"How many calories should a gastric bypass post-op being eating daily?"
This is a question I see in the searches all. the. time. I would assume that everyone that has weight loss surgery goes through a thorough program that educates you in the post-operative eating plan. Some programs give you binder -- a book -- a website to fall back on. It surprises me how many of us just don't know. I didn't, I know that now, but the materials were available, but I don't think the nutritionists and doctors shared EXACTLY how many calories we should take in, it was more about the lower carb intake and higher protein levels, and a bit of don't worry about calories. I feel NOW that I should have considered calories from the beginning.
The ASMBS guidelines (which is where many surgeons GET their recommendations for you) state:
- 1,000 to 1,400 calories depending on the individual and activity level.
- 60 to 100 grams of protein depending on the individual and activity level.
- 27 to 47 grams of fat based on 20 to 35 percent of a daily 1,200-calorie intake.
Even then, it's open to translation, there's no carbohydrate level listed, which is one of the biggest hurdles many of us have in this journey. Just. how. many are we supposed to eat? Most bariatric meal plans say, "4-6 starches," and if a starch has an approximate 15-20 carbohydrate level per 1/2 serving, That's A Lot. (And for people who might end up hypoglycemic after roux en y surgery, it's laughable.)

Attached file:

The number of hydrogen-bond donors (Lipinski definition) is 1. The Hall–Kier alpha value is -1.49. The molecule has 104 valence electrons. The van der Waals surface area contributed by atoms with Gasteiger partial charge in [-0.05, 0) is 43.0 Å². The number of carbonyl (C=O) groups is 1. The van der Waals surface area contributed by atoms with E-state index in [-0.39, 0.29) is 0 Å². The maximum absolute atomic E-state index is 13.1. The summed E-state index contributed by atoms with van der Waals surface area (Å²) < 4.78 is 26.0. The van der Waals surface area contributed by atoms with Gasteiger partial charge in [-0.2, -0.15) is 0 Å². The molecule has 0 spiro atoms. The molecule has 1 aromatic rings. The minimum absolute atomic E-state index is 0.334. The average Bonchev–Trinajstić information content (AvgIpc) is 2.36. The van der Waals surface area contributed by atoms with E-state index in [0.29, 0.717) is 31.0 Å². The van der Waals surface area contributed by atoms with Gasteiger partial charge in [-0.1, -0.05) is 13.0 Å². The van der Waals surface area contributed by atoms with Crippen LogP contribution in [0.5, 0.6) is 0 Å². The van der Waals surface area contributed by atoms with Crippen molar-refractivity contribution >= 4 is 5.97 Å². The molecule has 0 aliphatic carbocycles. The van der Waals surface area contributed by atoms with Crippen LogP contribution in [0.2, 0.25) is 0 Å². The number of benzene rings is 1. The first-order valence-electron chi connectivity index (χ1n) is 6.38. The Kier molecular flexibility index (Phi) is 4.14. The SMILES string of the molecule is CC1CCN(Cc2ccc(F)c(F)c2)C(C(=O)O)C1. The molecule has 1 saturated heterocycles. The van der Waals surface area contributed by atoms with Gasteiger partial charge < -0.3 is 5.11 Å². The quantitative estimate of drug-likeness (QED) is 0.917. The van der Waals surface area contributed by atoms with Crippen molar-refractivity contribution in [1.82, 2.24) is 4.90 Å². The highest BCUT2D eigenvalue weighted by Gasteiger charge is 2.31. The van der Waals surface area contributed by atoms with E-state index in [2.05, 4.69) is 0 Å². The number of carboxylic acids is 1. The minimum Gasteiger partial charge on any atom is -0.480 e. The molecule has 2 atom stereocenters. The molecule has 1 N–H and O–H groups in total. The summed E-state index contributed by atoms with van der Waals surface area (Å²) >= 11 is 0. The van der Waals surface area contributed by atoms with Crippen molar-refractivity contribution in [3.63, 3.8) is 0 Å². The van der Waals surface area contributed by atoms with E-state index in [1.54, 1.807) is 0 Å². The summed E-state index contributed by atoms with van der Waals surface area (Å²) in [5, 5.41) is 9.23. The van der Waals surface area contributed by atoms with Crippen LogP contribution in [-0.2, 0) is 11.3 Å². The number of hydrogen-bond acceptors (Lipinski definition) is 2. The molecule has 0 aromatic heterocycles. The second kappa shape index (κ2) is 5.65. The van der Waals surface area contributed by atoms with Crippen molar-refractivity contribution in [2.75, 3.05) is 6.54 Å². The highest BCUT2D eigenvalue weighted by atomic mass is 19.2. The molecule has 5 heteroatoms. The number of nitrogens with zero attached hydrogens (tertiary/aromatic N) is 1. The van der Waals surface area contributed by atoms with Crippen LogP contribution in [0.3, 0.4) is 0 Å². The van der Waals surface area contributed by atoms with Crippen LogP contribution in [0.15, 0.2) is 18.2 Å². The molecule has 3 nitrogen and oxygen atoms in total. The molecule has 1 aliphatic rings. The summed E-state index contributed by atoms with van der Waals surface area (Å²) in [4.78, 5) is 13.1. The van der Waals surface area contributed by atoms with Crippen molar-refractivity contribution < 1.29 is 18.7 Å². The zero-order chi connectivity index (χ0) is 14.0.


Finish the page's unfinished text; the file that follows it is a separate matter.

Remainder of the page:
I started out with the mind-set of very low carbs, >20 a day, much like Atkins Induction Phase. I quickly learned that each packet of sugar substitute was costing me a carb, and then a protein bar? HA. This leads to high protein, high fat, non-calorie counting eating. That's fine, as long as your carbs are GONE. It does NOT work when you start eating a normal amount of carbs again.
Cheese, eggs, meat, olives...it's all good until you add that toast back -- don't forget the 20 carbs in the SLICE of bread!
Now, in "maintenance" phase, I still hit my basics every day, the only thing that I might vary drastically is the calorie intake, which ranges from 1,000 (on a watching-every-bite-day) to 2,000 or more (on a hungry-hippo day)
I fall in the middle most days, which is why I am several pounds above goal. ;) My body can have very few* calories to maintain what I think of as my "goal weight," and it's extraordinarily hard to get there. *Because I don't do any real scheduled exercise, if I do, I can take in a bit more.
- What about you? Do you follow an eating guideline?
- Did your surgeon or nutritionist give you a specific set of instruction about calories, carbs, fat or protein? Do you count calories, carbs, fat or protein?
- Or - do you just EAT and not count anything?
- How is your plan working for you?